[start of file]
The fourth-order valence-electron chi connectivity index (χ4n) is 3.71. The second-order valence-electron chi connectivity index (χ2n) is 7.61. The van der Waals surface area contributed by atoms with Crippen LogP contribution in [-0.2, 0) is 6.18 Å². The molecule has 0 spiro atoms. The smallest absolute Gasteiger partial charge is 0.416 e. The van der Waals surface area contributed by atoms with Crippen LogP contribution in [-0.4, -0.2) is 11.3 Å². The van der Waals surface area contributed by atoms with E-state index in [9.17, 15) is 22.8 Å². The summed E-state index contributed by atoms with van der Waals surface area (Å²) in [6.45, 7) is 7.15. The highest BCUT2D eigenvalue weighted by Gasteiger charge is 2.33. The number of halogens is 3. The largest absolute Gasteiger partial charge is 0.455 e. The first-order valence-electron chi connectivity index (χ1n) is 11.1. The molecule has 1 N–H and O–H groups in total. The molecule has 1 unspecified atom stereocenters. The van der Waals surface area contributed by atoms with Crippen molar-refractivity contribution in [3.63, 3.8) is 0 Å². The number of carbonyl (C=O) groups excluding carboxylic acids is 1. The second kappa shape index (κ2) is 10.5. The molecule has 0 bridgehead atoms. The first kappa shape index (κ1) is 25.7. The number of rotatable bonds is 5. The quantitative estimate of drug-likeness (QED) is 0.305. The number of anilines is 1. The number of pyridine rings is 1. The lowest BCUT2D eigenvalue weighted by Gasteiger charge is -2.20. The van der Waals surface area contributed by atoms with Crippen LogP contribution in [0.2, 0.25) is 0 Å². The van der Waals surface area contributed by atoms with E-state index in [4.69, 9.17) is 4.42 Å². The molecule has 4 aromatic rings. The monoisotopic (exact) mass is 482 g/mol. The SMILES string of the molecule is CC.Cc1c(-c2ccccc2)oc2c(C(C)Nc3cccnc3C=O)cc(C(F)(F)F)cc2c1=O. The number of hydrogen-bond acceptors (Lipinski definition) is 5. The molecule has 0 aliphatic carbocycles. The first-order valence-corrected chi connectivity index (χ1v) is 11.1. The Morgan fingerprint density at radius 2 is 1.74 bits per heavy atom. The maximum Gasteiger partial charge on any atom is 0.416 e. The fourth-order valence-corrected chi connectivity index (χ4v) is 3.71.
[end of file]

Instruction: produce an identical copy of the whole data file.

The fourth-order valence-electron chi connectivity index (χ4n) is 3.71. The second-order valence-electron chi connectivity index (χ2n) is 7.61. The van der Waals surface area contributed by atoms with Crippen LogP contribution in [-0.2, 0) is 6.18 Å². The molecule has 0 spiro atoms. The smallest absolute Gasteiger partial charge is 0.416 e. The van der Waals surface area contributed by atoms with Crippen LogP contribution in [-0.4, -0.2) is 11.3 Å². The van der Waals surface area contributed by atoms with E-state index in [9.17, 15) is 22.8 Å². The summed E-state index contributed by atoms with van der Waals surface area (Å²) in [6.45, 7) is 7.15. The highest BCUT2D eigenvalue weighted by Gasteiger charge is 2.33. The number of halogens is 3. The largest absolute Gasteiger partial charge is 0.455 e. The first-order valence-electron chi connectivity index (χ1n) is 11.1. The molecule has 1 N–H and O–H groups in total. The molecule has 1 unspecified atom stereocenters. The van der Waals surface area contributed by atoms with Crippen molar-refractivity contribution in [3.63, 3.8) is 0 Å². The number of carbonyl (C=O) groups excluding carboxylic acids is 1. The second kappa shape index (κ2) is 10.5. The molecule has 0 bridgehead atoms. The first kappa shape index (κ1) is 25.7. The number of rotatable bonds is 5. The quantitative estimate of drug-likeness (QED) is 0.305. The number of anilines is 1. The number of pyridine rings is 1. The lowest BCUT2D eigenvalue weighted by Gasteiger charge is -2.20. The van der Waals surface area contributed by atoms with Crippen LogP contribution in [0.2, 0.25) is 0 Å². The van der Waals surface area contributed by atoms with E-state index in [4.69, 9.17) is 4.42 Å². The molecule has 4 aromatic rings. The monoisotopic (exact) mass is 482 g/mol. The SMILES string of the molecule is CC.Cc1c(-c2ccccc2)oc2c(C(C)Nc3cccnc3C=O)cc(C(F)(F)F)cc2c1=O. The number of hydrogen-bond acceptors (Lipinski definition) is 5. The molecule has 0 aliphatic carbocycles. The first-order valence-corrected chi connectivity index (χ1v) is 11.1. The Morgan fingerprint density at radius 2 is 1.74 bits per heavy atom. The maximum Gasteiger partial charge on any atom is 0.416 e. The fourth-order valence-corrected chi connectivity index (χ4v) is 3.71.